That is just about a perfect picture of how to leverage SPAC-specific financial resources through a de-SPAC and post-close. In fact, Intuitive Machines found enough attractive options for financing its needs that it expected as of last fall that it wouldn’t even need to pull on a $50 million committed equity facility Inflection Point also attached to their deal.

That’s not to say that the next big space deal will come from a SPAC specialized in the industry.

In fact, of the 16 SPACs that have struck either closed or pending combinations with space ventures since 2019, Genesis Park was the only one that specifically mentioned aerospace as an area of interest in its S-1.

Long Road to Space


Three more highlighted telecom, however, and that is a sector that these days inevitably involves at least some use of satellites in orbit. Sector expertise appears to have served Genesis Park well as its de-SPAC Redwire (NYSE:RDW) has had the second best share performance of this pack, just behind Intuitive Machines.

Before ultimately coming to the Intuitive Machines deal, Inflection Point was itself looking for a target in consumer tech. But another big name veered into the space lane in February when the Alex Rodriguez-led Slam Corp. (NASDAQ:SLAM) announced a combination with Lynk Global, which is working to launch and operate a constellation of satellites providing direct-to-phone telecom services for the first time.

Where A-Rod goes, eyeballs and wallets typically follow, and now that multiple launch companies have proven to be consistently able to get assets cheaply into orbit, it is no longer a theoretical door opening for the industry but one that has already been blasted open.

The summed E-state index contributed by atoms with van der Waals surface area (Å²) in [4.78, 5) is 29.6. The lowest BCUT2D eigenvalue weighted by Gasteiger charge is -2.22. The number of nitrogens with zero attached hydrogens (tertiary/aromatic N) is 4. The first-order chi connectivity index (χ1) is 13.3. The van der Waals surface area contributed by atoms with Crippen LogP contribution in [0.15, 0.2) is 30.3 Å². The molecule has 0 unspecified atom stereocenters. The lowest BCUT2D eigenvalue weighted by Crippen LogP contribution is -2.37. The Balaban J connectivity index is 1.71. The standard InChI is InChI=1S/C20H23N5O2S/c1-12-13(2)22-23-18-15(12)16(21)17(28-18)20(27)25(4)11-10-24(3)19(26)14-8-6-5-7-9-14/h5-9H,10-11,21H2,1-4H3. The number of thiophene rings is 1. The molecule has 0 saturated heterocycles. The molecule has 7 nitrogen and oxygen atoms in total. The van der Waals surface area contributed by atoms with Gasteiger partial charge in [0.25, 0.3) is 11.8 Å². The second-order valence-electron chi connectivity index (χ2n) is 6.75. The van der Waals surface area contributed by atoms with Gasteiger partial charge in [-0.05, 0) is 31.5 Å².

The growing contracts for space work from NASA, Space Force and private clients reaped by many of these de-SPACs are also not going to all be soaked by those companies alone and there are more targets out there.

Already, Sierra Space, which NASA has tapped to build its successor to the space shuttle noted that it has been approached by SPACs, but for now is focused on a traditional IPO path. But, all that really means is they haven’t gotten a strong enough offer from a SPAC yet.

Plenty of other space companies remain private, and repeat SPAC teams may have better intel on the industry now that many have a space deal under their belt. In fact, many potential targets are already working with former de-SPACs to launch their satellites or integrate portions of their equipment in one another’s designs.

Others are actively engaged in joint contracts. For instance, Rocket Lab is working with private satellite firm True Anomaly on a $32 million contract it just nailed down with Space Force, while Intuitive Machines is in a race with private firms Lunar Outpost and Venturi Astrolab to win the contract to provide NASA an updated Moon buggy for future missions.